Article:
His segments seemed shaky to us: Last evening, Chris Hayes devoted two segments to issues of racial balance in schools and our large achievement gaps.
In his second segment, he even interviewed Nikole Hannah-Jones, author of The Atlantic’s 10,000-word report, Segregation Now...” He also interviewed Sheryll Cashin, a professor at Georgetown Law School who focuses on certain types of school issues.
We’d say both segments were very shaky. Here are some reasons why:
In his first segment, Hayes discussed a school in Park Slope, Brooklyn—Park Slope Collegiate—whose student enrollment is suddenly becoming more racially balanced. According to Hayes’ taped report, white parents from the school’s high-income neighborhood are suddenly sending their kids to this, their neighborhood school.
This was a feel-good segment. It was also quite poorly written. Hayes never even explained what grade levels Park Slope Collegiate serves. The amount of white student inflow was also poorly defined.
Why did white parents from the neighborhood decide to start sending their kids to Park Slope Collegiate? That basic part of the story was very poorly explained too.
Everybody got to feel good as they watched this feel-good segment. But the explanations and the reporting were extremely weak.
In the next segment, Hayes interviewed Hannah-Jones and Cashin. Here again, everybody got to feel good, but the information flow struck us as very shaky.
We were puzzled by Hayes’ account of the Brown decision. We were puzzled by Hannah-Jones’ response to Hayes, because it seemed to contradict the (accurate) account of Brown she gives in The Atlantic.
So the exchanges tended to go. Hannah-Jones seemed to contradict her own reporting from The Atlantic at several points in the discussion. On the bright side, viewers got to enjoy a sense of group agreement each time this occurred.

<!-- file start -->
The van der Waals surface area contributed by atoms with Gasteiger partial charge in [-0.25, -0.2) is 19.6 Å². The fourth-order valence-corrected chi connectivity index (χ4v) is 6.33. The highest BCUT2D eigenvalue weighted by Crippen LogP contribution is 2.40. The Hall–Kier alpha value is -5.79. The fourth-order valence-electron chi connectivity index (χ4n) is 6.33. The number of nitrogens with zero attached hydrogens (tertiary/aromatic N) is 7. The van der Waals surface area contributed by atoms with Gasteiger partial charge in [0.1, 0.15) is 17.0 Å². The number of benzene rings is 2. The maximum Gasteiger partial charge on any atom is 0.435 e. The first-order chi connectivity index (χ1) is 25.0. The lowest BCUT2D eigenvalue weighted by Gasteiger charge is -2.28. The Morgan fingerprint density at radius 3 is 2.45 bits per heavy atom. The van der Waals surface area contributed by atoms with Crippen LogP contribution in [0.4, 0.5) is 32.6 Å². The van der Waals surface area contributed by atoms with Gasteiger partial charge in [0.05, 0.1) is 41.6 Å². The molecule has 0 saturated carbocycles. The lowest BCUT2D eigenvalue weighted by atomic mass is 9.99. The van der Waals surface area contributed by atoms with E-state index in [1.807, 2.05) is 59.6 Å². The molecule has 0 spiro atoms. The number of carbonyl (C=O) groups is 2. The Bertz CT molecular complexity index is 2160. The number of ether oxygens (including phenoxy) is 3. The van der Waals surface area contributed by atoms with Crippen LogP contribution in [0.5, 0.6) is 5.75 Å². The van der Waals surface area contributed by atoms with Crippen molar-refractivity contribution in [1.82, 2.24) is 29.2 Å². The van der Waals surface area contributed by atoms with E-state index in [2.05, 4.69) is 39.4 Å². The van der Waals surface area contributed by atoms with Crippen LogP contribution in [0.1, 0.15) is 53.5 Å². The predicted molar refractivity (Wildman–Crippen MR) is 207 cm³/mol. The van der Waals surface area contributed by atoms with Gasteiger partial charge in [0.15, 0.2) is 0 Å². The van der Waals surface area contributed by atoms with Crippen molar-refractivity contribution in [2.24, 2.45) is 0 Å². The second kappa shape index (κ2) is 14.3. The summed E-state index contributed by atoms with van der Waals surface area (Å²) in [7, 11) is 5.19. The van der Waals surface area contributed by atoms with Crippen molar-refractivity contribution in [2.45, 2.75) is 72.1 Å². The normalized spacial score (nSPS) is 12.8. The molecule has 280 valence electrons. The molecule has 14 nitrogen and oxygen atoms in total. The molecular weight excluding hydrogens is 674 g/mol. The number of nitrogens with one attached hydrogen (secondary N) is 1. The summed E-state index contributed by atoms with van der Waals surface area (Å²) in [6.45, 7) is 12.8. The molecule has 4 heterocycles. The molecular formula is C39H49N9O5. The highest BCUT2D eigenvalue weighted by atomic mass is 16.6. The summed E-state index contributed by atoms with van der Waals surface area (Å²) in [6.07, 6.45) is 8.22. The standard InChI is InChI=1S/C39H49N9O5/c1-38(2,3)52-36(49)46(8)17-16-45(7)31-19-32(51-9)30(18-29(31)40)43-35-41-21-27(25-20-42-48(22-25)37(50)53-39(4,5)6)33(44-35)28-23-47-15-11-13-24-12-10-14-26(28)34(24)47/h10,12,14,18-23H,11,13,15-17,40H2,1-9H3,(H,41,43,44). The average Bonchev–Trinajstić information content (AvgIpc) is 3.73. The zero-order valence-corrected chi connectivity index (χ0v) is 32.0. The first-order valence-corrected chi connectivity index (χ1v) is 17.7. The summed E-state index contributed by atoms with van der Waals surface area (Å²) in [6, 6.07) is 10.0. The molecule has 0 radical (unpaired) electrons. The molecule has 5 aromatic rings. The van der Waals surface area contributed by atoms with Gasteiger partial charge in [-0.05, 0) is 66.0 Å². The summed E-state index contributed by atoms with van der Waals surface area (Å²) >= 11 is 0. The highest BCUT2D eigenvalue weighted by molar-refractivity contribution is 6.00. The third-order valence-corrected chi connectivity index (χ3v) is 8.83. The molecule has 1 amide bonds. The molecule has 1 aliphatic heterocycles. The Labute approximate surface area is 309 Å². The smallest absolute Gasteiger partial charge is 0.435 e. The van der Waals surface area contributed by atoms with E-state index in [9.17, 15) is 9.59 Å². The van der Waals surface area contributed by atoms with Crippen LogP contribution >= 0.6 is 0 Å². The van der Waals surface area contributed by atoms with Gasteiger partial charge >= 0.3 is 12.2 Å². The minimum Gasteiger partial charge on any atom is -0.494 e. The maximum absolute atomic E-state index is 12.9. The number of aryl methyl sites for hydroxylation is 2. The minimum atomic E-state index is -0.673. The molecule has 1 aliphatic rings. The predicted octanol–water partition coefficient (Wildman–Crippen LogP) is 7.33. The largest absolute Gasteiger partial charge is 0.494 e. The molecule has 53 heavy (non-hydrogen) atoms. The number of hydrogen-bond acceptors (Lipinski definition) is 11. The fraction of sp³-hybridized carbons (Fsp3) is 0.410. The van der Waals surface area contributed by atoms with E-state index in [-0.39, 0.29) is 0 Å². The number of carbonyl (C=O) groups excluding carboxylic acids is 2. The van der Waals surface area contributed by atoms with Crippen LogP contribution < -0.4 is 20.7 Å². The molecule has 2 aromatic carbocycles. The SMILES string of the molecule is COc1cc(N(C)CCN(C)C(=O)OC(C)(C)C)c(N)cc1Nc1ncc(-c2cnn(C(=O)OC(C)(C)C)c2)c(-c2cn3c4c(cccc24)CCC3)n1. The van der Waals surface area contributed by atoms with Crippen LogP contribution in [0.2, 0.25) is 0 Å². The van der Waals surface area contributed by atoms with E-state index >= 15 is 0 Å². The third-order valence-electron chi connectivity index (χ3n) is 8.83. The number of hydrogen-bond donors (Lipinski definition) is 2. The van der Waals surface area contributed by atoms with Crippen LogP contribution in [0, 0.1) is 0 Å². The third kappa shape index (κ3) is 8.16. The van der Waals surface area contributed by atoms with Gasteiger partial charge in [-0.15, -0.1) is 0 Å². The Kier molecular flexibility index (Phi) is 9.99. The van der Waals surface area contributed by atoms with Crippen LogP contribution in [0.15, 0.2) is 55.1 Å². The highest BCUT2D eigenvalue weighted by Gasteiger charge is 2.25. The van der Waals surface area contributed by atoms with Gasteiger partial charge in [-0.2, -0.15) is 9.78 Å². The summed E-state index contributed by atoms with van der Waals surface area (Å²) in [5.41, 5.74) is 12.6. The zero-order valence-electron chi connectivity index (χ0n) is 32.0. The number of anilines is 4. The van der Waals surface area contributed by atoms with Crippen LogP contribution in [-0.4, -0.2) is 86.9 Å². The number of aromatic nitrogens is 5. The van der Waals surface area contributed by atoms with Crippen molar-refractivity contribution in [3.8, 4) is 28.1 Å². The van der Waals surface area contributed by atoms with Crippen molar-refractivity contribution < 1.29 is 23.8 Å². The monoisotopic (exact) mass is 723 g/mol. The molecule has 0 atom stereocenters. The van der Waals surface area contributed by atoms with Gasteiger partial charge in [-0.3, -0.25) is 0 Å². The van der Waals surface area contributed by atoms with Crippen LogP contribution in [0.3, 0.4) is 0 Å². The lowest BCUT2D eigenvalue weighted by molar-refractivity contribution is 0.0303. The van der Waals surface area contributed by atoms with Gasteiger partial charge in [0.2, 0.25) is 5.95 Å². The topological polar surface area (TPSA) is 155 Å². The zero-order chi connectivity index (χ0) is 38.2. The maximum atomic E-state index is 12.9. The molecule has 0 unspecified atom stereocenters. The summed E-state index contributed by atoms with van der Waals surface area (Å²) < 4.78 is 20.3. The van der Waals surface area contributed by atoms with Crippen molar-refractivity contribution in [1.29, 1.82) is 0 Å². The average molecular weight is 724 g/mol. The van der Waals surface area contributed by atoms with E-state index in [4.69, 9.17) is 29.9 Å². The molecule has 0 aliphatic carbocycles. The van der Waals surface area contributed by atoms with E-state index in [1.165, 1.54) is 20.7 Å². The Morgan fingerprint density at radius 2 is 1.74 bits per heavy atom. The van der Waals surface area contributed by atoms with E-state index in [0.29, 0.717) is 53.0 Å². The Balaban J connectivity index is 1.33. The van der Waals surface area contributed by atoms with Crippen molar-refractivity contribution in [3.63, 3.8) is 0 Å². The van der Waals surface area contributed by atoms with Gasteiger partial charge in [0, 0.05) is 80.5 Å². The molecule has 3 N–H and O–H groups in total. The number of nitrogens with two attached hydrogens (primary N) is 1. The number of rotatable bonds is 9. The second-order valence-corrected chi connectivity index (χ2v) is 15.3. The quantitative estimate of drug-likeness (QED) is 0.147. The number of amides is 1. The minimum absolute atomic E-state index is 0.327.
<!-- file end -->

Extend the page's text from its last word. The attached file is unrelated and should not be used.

Below, you see the most important exchange of the night. This strikes us as very careless:
HAYES (6/23/14): Is there—what is the evidence about the benefits of desegregation, Sheryll?...Do we know from the research, are there tangible benefits that accrue to the kids who are attending desegregated schools, as opposed to desegregated ones?Personally, we favor well-resourced, integrated schools too, to the extent that they can be created. But we also favor accurate statements about important issues, like the needs and interests of black kids.
CASHIN: Absolutely. There’s forty years of research that shows that low-income and disadvantaged kids do much better in integrated middle-class schools. Poor kids in high-poverty schools on average are two years behind poor kids in middle-class schools.
HAYES: Wow. Wow.
CASHIN: And meanwhile, more advantaged kids, middle-class kids, are not harmed by being exposed to poor kids, nor are they harmed—in fact, they benefit. There’s research that shows they benefit from being exposed to kids of all colors. So, diversity, well-resourced integrated schools work for all kids.
That highlighted statement by Cashin brought a pair of “Wows” from Hayes. He was soon emoting about “the solution that actually the literature tells us works quite well.”
Cable viewers got to feel good as these exchanges occurred. For ourselves, we got the feeling that Hayes may not actually know what “the research tells us” at all.
Let’s consider the statement by Cashin which brought forth his two “Wows.” Here it is again:
“There’s forty years of research that shows that low-income and disadvantaged kids do much better in integrated, middle-class schools. Poor kids in high-poverty schools on average are two years behind poor kids in middle-class schools.”